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Posted on June 13th, 2012, by

The development of the Civil Rights movement in the USA marked a considerable change in the life of the American society. In this respect, the change was particularly significant in regard to ethnic minorities, especially African-American community which conducted a long and difficult struggle for equal rights and liberties of African-Americans and whites. At the same time, the success of the Civil Rights movement was the result of the effective and well-organized struggle of African-Americans for their rights and liberties. Moreover, the Civil rights movement encouraged a new wave of the struggle for civil rights which went beyond rights of ethnic minorities but also included the struggle for the right of any category of people oppressed by the dominant group, which was traditionally white and male. In such a situation, the organized struggle of African-Americans became crucial for the overall success of the Civil Rights movement. In this respect, it is worth mentioning the Montgomery Improvement Association, which maintained boycott to desegregate buses in Montgomery. Another example of the organization of African-Americans in their struggle was the first Citizenship school in South Carolina’s Sea Islands, which laid the foundation to a powerful movement aiming at the enlargement of educational rights and opportunities for African-American students. At the same time, this school contributed to the education of African-American students. As a result, the African-American community got its own elite, which could be educated and, therefore, stronger in the struggle for civil rights of African-Americans compared to uneducated part of the African-American community.

At the same time, the participation in the Civil Rights movement challenged and transformed the personal sensibility of both blacks and whites. In fact, the development of the Civil Rights movement marked a consistent shift in the public consciousness and influenced practically all Americans because it encouraged the re-evaluation of traditional norms and rules which had been taken for granted by Americans for centuries. In such a situation, both blacks and whites had changed their personal sensibility. In actuality, the Civil Rights movement made African-Americans conscious of their power. Probably, for the first time in the American history, they felt that their position did matter and their demands were heard by the government and American authorities, but, what was even more important, they had managed to draw the public attention to their problems, they revealed the injustice of the existing socio-economic and political system which aimed at the oppression of minorities for the well-being of the whites. As a result, African-Americans had started to perceive themselves as a solid and powerful community and they had understood that their mutual efforts could bring positive results for the entire community and each African-American in particular. In such a way, they had become a part of the new, truly democratic society. As for white Americans they also had to change their personal sensibility. They understood that African-Americans should have equal rights and that being white or black did not necessarily mean being superior or inferior. In such a way, under the impact of the Civil Rights movement whites became more tolerant in relation to minorities.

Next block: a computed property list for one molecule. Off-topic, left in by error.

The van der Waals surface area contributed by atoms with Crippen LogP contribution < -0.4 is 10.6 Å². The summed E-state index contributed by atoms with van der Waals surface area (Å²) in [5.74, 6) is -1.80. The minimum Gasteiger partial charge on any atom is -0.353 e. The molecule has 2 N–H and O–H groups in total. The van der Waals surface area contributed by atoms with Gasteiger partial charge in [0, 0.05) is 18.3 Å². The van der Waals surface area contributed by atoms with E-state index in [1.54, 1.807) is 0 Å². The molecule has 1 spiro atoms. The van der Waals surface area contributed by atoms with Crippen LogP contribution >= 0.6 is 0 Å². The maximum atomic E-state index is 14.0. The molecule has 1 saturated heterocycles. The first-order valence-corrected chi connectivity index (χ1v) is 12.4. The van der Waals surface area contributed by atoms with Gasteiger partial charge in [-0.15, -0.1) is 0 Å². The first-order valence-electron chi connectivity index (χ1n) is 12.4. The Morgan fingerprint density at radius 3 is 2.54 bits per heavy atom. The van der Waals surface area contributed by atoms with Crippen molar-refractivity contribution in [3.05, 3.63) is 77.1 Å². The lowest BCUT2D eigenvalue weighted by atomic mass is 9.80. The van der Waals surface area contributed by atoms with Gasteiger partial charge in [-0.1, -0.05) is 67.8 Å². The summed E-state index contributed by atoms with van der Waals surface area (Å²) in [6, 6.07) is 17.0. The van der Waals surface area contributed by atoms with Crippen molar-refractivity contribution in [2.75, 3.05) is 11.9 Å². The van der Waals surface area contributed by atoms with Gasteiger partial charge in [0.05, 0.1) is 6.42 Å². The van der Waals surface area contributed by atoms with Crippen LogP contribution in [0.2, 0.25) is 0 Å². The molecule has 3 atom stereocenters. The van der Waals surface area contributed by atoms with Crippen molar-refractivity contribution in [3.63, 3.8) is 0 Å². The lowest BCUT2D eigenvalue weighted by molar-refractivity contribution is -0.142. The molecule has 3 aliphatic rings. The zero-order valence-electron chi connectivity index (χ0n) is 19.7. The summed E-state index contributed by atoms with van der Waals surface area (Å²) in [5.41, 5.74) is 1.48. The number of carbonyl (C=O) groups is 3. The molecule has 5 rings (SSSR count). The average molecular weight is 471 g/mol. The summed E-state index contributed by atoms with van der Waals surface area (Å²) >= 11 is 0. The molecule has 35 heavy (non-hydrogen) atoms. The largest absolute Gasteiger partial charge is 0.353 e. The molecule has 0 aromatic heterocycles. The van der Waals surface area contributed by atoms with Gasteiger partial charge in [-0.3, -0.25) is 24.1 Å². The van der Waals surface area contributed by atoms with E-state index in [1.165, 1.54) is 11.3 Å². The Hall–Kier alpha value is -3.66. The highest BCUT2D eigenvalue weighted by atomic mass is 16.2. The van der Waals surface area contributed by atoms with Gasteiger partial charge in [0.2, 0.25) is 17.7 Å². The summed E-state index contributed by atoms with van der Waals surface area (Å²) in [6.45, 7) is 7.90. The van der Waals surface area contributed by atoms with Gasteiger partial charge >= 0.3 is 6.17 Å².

Traditionally, white males dominated the politics, while the participation of African-Americans and other minorities as well as women in the political life of the country was minimal. In such a situation, it was obvious that the inequality of political participation led to the inequality of political representation of different groups of the population. As a result, the politics of manhood was characterized by the under-representation of women and this trend persisted not only in the white community but also in the African-American community. The development of the Civil Rights movement encouraged the wider participation of women in political life of the country, but they still faced numerous obstacles on their way to taking leading position in the political life of the country. In this regard, the African-American Civil Rights movement was not an exception it was dominated by men, though women got larger opportunities to participate in the social and political life of the community and country at large. For instance, women got an opportunity to head the Civil Rights movement, but they were still presented as assistants of men, but not as independent leaders of the movement.

On analyzing the ideology of colorblindness, it should be said that this ideology evokes a strong opposition within the Civil Rights movement. For instance, Rev. Lowery was a renowned opponent of this ideology. In his benediction, he stood on the ground that color did matter because it influenced consistently the perception of an individual by his or her social environment and his or her self-perception. In addition, colorblindness eliminated difference and cultural diversity, contributing to the assimilation of all ethnic groups into a homogeneous, white-dominated culture.

Naturally, Lowery insisted on the importance of the preservation of ethnic and cultural identity which the color constituted an essential part of. As a result, his criticism led to numerous references to race and importance of preservation of racial and cultural identity.

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